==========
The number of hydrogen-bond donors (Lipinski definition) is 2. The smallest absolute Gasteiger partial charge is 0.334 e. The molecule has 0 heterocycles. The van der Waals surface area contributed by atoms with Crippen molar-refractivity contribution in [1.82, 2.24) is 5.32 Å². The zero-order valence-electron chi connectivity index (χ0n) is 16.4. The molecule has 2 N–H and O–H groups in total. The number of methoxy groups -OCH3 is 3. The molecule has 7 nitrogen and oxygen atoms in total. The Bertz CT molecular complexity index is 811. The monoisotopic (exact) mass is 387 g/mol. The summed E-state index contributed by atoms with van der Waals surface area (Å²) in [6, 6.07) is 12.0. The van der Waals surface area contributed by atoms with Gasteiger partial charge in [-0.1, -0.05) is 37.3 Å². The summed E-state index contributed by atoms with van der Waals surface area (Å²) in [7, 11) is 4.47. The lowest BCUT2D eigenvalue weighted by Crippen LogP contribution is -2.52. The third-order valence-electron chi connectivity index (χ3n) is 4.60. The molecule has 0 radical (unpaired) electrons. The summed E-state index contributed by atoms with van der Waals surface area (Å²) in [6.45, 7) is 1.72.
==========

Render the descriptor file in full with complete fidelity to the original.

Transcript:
The number of hydrogen-bond donors (Lipinski definition) is 2. The smallest absolute Gasteiger partial charge is 0.334 e. The molecule has 0 heterocycles. The van der Waals surface area contributed by atoms with Crippen molar-refractivity contribution in [1.82, 2.24) is 5.32 Å². The zero-order valence-electron chi connectivity index (χ0n) is 16.4. The molecule has 2 N–H and O–H groups in total. The number of methoxy groups -OCH3 is 3. The molecule has 7 nitrogen and oxygen atoms in total. The Bertz CT molecular complexity index is 811. The monoisotopic (exact) mass is 387 g/mol. The summed E-state index contributed by atoms with van der Waals surface area (Å²) in [6, 6.07) is 12.0. The van der Waals surface area contributed by atoms with Gasteiger partial charge in [-0.1, -0.05) is 37.3 Å². The summed E-state index contributed by atoms with van der Waals surface area (Å²) in [7, 11) is 4.47. The lowest BCUT2D eigenvalue weighted by Crippen LogP contribution is -2.52. The third-order valence-electron chi connectivity index (χ3n) is 4.60. The molecule has 0 radical (unpaired) electrons. The summed E-state index contributed by atoms with van der Waals surface area (Å²) in [6.45, 7) is 1.72.